Christmas sales hike masked a drop in volumes, warns BRC

The British Retail Consortium (BRC) has warned that despite total retail sales increasing by 1.7 per cent in December, weak sales growth was recorded towards the end of 2023.

The trade association said that although total retail sales were up over the four-week period, the figures were likely masking a drop in volumes due to inflation running at higher than normal levels.

During the three months to December, food sales were up 6.8 per cent, below the 12-month average growth of 8.1 per cent.

Non-food sales decreased by 1.5 per cent over the same period, steeper than the 12-month average decline of 0.1 per cent.

Sales saw a slight uptick in the week leading up to Christmas as consumers purchased last minute gifts, particularly online, due to the wet weather.

“The festive period failed to make amends for a challenging year of sluggish retail sales growth, as weak consumer confidence continued to hold back spending," said Helen Dickinson, chief executive, BRC. "The post-Christmas sales were unsuccessful in enticing spend in areas such as furniture and homeware, with households remaining cautious about making larger purchases."

She warned that 2024 would be "another challenging year for retailers", with spending continuing to be constrained by high living costs.

Beauty and health drive Christmas sales

Paul Martin, UK head of retail at KPMG, said that Christmas shoppers moved away from clothing, jewellery and technology gifts in 2023, instead opting for beauty, health and personal care products.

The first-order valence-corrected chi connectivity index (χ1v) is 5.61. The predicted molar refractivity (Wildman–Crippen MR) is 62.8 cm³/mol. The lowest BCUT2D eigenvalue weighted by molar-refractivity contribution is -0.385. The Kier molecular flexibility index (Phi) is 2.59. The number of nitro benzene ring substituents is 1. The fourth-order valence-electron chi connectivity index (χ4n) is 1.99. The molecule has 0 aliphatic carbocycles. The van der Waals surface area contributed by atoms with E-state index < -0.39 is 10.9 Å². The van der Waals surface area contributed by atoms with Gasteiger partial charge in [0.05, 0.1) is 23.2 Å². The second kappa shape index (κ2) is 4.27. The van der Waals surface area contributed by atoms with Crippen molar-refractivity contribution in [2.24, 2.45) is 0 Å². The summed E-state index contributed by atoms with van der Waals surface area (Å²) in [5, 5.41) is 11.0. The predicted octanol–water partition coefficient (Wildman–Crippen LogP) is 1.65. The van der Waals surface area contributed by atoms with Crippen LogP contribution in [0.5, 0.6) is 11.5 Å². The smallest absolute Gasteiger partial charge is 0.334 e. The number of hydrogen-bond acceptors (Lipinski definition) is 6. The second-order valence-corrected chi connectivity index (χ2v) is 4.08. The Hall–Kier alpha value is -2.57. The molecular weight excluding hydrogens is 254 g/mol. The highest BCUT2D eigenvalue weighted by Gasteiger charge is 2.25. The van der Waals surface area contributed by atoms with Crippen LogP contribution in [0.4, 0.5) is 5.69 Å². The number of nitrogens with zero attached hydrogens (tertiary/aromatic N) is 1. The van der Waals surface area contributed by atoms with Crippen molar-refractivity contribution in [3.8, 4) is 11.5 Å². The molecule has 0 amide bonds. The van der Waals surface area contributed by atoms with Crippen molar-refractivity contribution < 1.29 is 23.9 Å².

"Online sales remained in negative territory, although the decline was weaker than seen in recent months with sales down nearly one per cent on last year," continued Martin. “Retailers rolled out promotions that lasted longer and were deeper than last year and higher promotional activity amongst supermarkets saw grocery price inflation fall at its fastest rate on record in December."

Food & drink

Sarah Bradbury, chief executive of the Institute of grocery distribution (IGD) said that 2023 was left on an encouraging note for food and grocery, as December sales were up on 2022 figures.

"While these were down by a month-on-month comparison – continuing the trend seen in October and November – this is likely caused by falling food and drink inflation which has dropped for the eighth consecutive month," said Bradbury. "Volume increased slightly vs. December 2022, with Christmas week seeing the largest weekly year-on-year volume increase since April, likely helped by retailers cutting the prices of essential Christmas dinner vegetables."



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